If you’re angry at how the media have behaved in this election, you have a lot of company.
It’s not just that some newspapers and broadcast networks have largely abandoned any pretense of objectivity as they set out to elect one candidate and destroy the other. Publications that never endorse candidates are taking pride in the fact that they’ve ditched their neutrality in order to oppose Donald Trump.
And it’s not just that the media apply one set of rules to scandals involving Democrats, and another when it comes to Republicans. For instance, any woman who makes an allegation of sexual impropriety now ought to be believed even though this isn’t the case when the accused is Bill Clinton.
And it’s not just that the media have gone from being a supposedly impartial observer who may have slightly favored one combatant to a full-blown surrogate who joins the fight. It’s like those old skits in professional wrestling where a grappler pretended to be a substitute referee but wound up slugging and pinning one of the wrestlers himself.
And it’s not just that – thanks to the release of private emails by WikiLeaks – we now see just how cozy a relationship the media have with Democratic Party insiders. The arrangement seems to include planting stories and inviting journalists to private, off-the-record dinners at the homes of top surrogates for Hillary Clinton.
Guess who’s coming to dinner. Actually, they already came to dinner in April 2015 – at the Washington home of Clinton campaign chair John Podesta. Attendees included about 20 hand-picked reporters who were expected to be covering Clinton’s campaign.
I bet some of these reporters didn’t even tell their editors where they were spending the evening. And what do you suppose they talked about? Certainly not Clinton. Why, that would be inappropriate.
I don’t care that these journalists got a free meal. I care that they got spun, and that they might be tempted to go easy on Clinton so as to get a return invitation.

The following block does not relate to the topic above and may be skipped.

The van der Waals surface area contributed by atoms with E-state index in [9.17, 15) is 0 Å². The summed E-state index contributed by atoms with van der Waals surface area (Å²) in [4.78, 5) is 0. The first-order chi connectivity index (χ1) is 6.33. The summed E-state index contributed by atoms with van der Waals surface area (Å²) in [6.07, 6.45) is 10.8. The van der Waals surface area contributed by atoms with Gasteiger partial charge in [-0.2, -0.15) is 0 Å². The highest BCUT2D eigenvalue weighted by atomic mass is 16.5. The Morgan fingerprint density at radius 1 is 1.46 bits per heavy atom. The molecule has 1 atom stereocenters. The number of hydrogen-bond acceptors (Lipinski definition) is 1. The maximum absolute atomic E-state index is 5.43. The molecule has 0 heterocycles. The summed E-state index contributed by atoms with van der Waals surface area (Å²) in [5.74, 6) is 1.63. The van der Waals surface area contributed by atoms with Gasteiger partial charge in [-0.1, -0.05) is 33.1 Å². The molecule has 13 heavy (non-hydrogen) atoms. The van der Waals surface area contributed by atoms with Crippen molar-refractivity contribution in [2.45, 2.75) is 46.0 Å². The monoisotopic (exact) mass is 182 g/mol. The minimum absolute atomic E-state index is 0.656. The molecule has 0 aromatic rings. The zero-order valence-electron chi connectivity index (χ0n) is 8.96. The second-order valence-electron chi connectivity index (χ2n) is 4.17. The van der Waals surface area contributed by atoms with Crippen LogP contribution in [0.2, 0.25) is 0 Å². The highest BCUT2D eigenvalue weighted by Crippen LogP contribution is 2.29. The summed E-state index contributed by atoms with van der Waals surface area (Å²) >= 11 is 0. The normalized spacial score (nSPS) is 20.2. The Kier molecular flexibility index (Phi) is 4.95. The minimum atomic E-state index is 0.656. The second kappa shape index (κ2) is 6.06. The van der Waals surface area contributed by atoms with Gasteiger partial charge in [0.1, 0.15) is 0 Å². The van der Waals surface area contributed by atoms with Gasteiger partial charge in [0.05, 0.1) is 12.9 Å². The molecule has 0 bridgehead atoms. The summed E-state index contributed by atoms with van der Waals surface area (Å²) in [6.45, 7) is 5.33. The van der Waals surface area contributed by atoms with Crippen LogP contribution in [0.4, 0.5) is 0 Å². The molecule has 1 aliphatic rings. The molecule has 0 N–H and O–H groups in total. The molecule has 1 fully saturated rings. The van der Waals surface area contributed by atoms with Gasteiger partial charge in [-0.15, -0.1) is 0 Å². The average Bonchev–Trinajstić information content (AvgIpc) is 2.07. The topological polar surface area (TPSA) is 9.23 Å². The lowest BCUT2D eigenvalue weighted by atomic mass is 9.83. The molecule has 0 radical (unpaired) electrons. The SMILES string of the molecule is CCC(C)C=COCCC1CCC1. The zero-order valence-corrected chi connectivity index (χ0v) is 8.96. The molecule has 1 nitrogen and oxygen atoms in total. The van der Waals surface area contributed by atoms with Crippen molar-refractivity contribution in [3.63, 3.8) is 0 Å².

The guest list included CNBC’s John Harwood – who would, several months later, moderate a cringe-worthy GOP primary debate where he bickered with the participants. Afterward, he claimed in an email to Podesta that “the opposition party” had gone “off the rails” and that this vindicated his tough questioning of Trump.
Also invited was Maggie Haberman, who was then a reporter for Politico and now writes for The New York Times and with whom a Clinton operative said the campaign had a “very good relationship.” The operative expressed confidence that the campaign could “do the most shaping by going to Maggie,” and then he laid out the components of the story they intended to feed to Haberman.
Holy smokes. Were the Clintonistas looking for positive coverage, or someone to take dictation?
The media can’t make up our minds whether we want to be a fly on the wall, or a player on the field.
One minute, we cover the news; the next, we are the news. One minute, we’re incognito; the next, we’re in your face. One minute, we’re pretending to be fair; the next, we’re dying to tell you how we really feel.
The joke is on Trump. The media helped him get his party’s nomination with millions of dollars of free air time. Trump loved the attention but he made the mistake of not spending enough of his own money on ads that made his case to voters. And what the media giveth, the media taketh away. Now that Trump is facing off against Clinton, all the coverage is negative. And the media are getting a perverse satisfaction from helping slay the dragon they created.
Recently, Vanity Fair posted an online article – originally written as a commentary for the Poynter Institute – that bragged about how The Washington Post and The New York Times have swayed the election. The headline: “How Two Newspapers Brought Down Donald Trump.” Fellow journalists shared that article on Facebook, citing it as evidence that newspapers still have power.
There’s the rub. One of the first things I learned when I started writing for newspapers 27 years ago is that, in this business, the quickest way for journalists to lose what little power we do have is for us to start believing we have it.
The truth is, in this election, we in the media only had the power to embarrass ourselves. And we did.
Contact Ruben Navarrette at email@example.com.